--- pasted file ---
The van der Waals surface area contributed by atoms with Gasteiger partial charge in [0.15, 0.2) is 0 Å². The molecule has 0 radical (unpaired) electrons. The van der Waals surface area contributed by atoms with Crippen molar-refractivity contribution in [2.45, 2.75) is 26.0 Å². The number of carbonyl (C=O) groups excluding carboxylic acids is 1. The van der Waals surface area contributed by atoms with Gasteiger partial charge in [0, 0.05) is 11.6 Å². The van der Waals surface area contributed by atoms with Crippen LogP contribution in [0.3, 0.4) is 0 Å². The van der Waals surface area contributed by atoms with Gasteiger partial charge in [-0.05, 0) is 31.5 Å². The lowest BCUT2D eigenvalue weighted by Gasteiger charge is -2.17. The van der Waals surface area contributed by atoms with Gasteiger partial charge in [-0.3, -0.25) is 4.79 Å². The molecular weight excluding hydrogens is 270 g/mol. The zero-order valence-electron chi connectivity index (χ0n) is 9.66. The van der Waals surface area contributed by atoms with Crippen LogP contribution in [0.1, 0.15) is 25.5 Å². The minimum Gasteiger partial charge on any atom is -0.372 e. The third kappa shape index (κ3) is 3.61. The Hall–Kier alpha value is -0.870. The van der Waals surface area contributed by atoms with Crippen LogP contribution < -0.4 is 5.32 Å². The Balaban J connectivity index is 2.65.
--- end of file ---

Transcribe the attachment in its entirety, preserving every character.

The van der Waals surface area contributed by atoms with Gasteiger partial charge in [0.15, 0.2) is 0 Å². The molecule has 0 radical (unpaired) electrons. The van der Waals surface area contributed by atoms with Crippen molar-refractivity contribution in [2.45, 2.75) is 26.0 Å². The number of carbonyl (C=O) groups excluding carboxylic acids is 1. The van der Waals surface area contributed by atoms with Gasteiger partial charge in [0, 0.05) is 11.6 Å². The van der Waals surface area contributed by atoms with Crippen LogP contribution in [0.3, 0.4) is 0 Å². The van der Waals surface area contributed by atoms with Gasteiger partial charge in [-0.05, 0) is 31.5 Å². The lowest BCUT2D eigenvalue weighted by Gasteiger charge is -2.17. The van der Waals surface area contributed by atoms with Gasteiger partial charge in [-0.3, -0.25) is 4.79 Å². The molecular weight excluding hydrogens is 270 g/mol. The zero-order valence-electron chi connectivity index (χ0n) is 9.66. The van der Waals surface area contributed by atoms with Crippen LogP contribution in [0.1, 0.15) is 25.5 Å². The minimum Gasteiger partial charge on any atom is -0.372 e. The third kappa shape index (κ3) is 3.61. The Hall–Kier alpha value is -0.870. The van der Waals surface area contributed by atoms with Crippen LogP contribution < -0.4 is 5.32 Å². The Balaban J connectivity index is 2.65.